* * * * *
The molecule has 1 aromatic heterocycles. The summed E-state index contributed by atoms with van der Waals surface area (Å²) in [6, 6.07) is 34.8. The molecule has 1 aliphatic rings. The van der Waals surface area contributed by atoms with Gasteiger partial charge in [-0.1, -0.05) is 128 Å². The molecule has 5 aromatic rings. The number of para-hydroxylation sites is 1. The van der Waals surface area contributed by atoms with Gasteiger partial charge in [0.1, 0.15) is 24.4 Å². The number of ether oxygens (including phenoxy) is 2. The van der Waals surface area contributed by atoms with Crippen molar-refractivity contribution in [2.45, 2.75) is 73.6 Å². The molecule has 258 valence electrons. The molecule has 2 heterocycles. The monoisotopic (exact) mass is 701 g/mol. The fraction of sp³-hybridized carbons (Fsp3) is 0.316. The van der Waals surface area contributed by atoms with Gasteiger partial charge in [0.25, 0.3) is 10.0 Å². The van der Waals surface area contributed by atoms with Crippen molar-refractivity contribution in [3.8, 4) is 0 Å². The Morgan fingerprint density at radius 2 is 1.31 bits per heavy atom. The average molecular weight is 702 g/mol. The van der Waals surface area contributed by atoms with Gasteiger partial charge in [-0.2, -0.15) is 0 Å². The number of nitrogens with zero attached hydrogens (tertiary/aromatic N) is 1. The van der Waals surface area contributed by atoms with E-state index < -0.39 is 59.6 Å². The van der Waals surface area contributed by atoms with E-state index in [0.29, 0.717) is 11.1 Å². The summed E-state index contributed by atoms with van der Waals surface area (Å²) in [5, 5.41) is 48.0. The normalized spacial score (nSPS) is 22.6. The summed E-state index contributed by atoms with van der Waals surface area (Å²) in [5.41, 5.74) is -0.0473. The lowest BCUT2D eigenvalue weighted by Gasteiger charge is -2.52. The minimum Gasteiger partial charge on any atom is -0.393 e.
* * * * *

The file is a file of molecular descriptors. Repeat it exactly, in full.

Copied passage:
The molecule has 1 aromatic heterocycles. The summed E-state index contributed by atoms with van der Waals surface area (Å²) in [6, 6.07) is 34.8. The molecule has 1 aliphatic rings. The van der Waals surface area contributed by atoms with Gasteiger partial charge in [-0.1, -0.05) is 128 Å². The molecule has 5 aromatic rings. The number of para-hydroxylation sites is 1. The van der Waals surface area contributed by atoms with Gasteiger partial charge in [0.1, 0.15) is 24.4 Å². The number of ether oxygens (including phenoxy) is 2. The van der Waals surface area contributed by atoms with Crippen molar-refractivity contribution in [2.45, 2.75) is 73.6 Å². The molecule has 258 valence electrons. The molecule has 2 heterocycles. The monoisotopic (exact) mass is 701 g/mol. The fraction of sp³-hybridized carbons (Fsp3) is 0.316. The van der Waals surface area contributed by atoms with Gasteiger partial charge in [0.25, 0.3) is 10.0 Å². The van der Waals surface area contributed by atoms with Crippen molar-refractivity contribution in [3.8, 4) is 0 Å². The Morgan fingerprint density at radius 2 is 1.31 bits per heavy atom. The average molecular weight is 702 g/mol. The van der Waals surface area contributed by atoms with Gasteiger partial charge in [-0.2, -0.15) is 0 Å². The number of nitrogens with zero attached hydrogens (tertiary/aromatic N) is 1. The van der Waals surface area contributed by atoms with E-state index < -0.39 is 59.6 Å². The van der Waals surface area contributed by atoms with E-state index in [0.29, 0.717) is 11.1 Å². The summed E-state index contributed by atoms with van der Waals surface area (Å²) in [5, 5.41) is 48.0. The normalized spacial score (nSPS) is 22.6. The summed E-state index contributed by atoms with van der Waals surface area (Å²) in [5.41, 5.74) is -0.0473. The lowest BCUT2D eigenvalue weighted by Gasteiger charge is -2.52. The minimum Gasteiger partial charge on any atom is -0.393 e.